soil temperature variation with depth in a bulb garden

Boyce Tankersley
Fri, 22 Nov 2013 14:14:00 PST
Hi Gastil:

To increase the probability of providing soil temperatures cool enough to
perennialize some of the Mediterranean species of tulips try planting them
on the north side of a structure and/or in the cracks between large paving
stones.  Photo's taken of Tulipa species in the wild in Central Asia
indicate a number of them grow in really rocky habitats.  I thought this
was only to reduce predation by herbivores but there is a cooling component
as well. Both microclimates (north side of a structure and use of large
stones) are amazingly efficient at reducing the temperature of the soil.
 Unfortunately when we tried cooling the soil temperatures by adding water
to the soil we ended up steaming the plants and their roots.

Best of luck,

Boyce Tankersley

On Wed, Nov 20, 2013 at 10:28 AM, Chad Schroter

> Interesting experiment, I would not assume too much about depth vs.
> location or you might miss something. I have read advice to plant tulips
> deeper to avoid excess bulb splitting FWIW.
> If bulb chill hours are similar to fruit tree chill requirements - then
> the hours at or below 40 are important. Growing at a greater depth may
> actually reduce the chilling hours since the daily lows would be averaged
> out.
> I have lived in Santa Barbara, and garden now further North in the SF bay
> area; I can grow Veltheimia (bractea) outdoors in the ground with no
> overhead protection, so I am pretty sure you should be able to also.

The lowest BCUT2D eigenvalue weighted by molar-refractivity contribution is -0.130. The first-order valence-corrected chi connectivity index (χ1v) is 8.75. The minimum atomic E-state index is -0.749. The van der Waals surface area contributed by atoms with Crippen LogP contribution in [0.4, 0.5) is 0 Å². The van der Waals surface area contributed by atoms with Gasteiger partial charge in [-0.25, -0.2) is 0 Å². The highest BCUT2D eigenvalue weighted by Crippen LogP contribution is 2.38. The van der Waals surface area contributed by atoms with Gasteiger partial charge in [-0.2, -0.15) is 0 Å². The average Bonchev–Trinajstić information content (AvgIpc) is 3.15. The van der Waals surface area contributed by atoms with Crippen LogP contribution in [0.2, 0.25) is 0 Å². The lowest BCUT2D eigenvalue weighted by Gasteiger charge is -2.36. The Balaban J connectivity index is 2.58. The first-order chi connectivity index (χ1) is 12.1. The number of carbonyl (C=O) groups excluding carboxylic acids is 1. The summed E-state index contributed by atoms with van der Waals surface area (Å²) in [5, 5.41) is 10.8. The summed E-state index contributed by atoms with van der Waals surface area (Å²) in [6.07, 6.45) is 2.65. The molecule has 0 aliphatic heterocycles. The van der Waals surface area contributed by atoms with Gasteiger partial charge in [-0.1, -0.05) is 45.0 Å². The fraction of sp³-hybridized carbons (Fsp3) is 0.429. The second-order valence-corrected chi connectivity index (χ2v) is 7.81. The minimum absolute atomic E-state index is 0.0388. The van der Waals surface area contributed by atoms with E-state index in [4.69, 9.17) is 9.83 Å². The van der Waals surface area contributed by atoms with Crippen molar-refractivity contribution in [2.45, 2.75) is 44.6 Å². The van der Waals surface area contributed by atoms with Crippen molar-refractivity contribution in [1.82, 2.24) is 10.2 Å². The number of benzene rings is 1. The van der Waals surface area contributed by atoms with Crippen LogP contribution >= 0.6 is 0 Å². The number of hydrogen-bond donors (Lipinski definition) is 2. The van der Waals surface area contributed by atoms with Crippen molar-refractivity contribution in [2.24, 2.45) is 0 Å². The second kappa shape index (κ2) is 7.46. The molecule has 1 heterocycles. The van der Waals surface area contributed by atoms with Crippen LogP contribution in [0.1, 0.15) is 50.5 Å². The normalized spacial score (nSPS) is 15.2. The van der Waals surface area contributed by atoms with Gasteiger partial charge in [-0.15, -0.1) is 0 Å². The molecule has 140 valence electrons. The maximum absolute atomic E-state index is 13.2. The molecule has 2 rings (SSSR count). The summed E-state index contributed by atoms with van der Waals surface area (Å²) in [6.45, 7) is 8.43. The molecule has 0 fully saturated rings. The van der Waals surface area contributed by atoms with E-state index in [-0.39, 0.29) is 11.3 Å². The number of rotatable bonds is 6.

> Chad Schroter
> -----Original Message-----
> From: []
> On Behalf Of Gastil Gastil-Buhl
> Sent: Tuesday, November 19, 2013 6:36 PM
> To:
> Subject: [pbs] soil temperature variation with depth in a bulb garden
> I would like to determine whether bulb chilling requirements may be met by
> planting deeper when in a climate otherwise too warm. Do any of you have
> experience setting up an experiment to measure soil temperature in a bulb
> garden? I have heard from a lily grower in a cold zone in Canada with some
> good advice. My experiment is the opposite: not how warm it is deeper but
> how much cooler the soil may be deeper. Soil averages the day's highs and
> nights lows of air temperature, damping that oscillation with depth. I
> would like to know how much the soil temperature varies in my bulb garden
> during the winter growing season.
> I have 12 tiny temperature loggers, each one about the size of a stack of
> three quarters (the US 25 cent coin). I have buried them in my garden for a
> quick 3-day test to see how well this works and then plan to put them out
> for 8 months.  There are a few questions I wish to answer.
> How much is the temperature daily fluctuation muted with depth in the sand
> bed and in soil beds?
> How much is that affected by a half-inch layer of white pumice as mulch?
> Can planting a bulb more deeply simulate a colder climate?
> What is the effect of sunlight-warming on being planted near the side of a
> raised bulb box?
> And there are some practical method questions I hope to solve with this
> small initial experiment, most importantly whether these thermistors
> require more protection from moisture than their little steel cases. I plan
> to put some in those tiny ziploc baggies Dell so kindly provides with each
> bulb allotment.
> The initial test started this morning in three spots in the planting beds,
> shown here:
> Saturday I will dig them up, download their data, and check to be sure I
> understood how to program them. Then I plan to re-plant them for 8 months
> at a 3 hour sampling period. So if you see flaws I may correct in my
> experiment, please speak up. I am open to suggestions.
> Given only 12 thermistors, would you suggest it is more important to
> measure more depths or more spatial variability?
> This bulb garden is primarily full-sun, with some areas lightly shaded
> part of the day, but no significant shade.
> - Gastil
> Santa Barbara, California
> too cold for Veltheimia unprotected but too warm for most Tulipa
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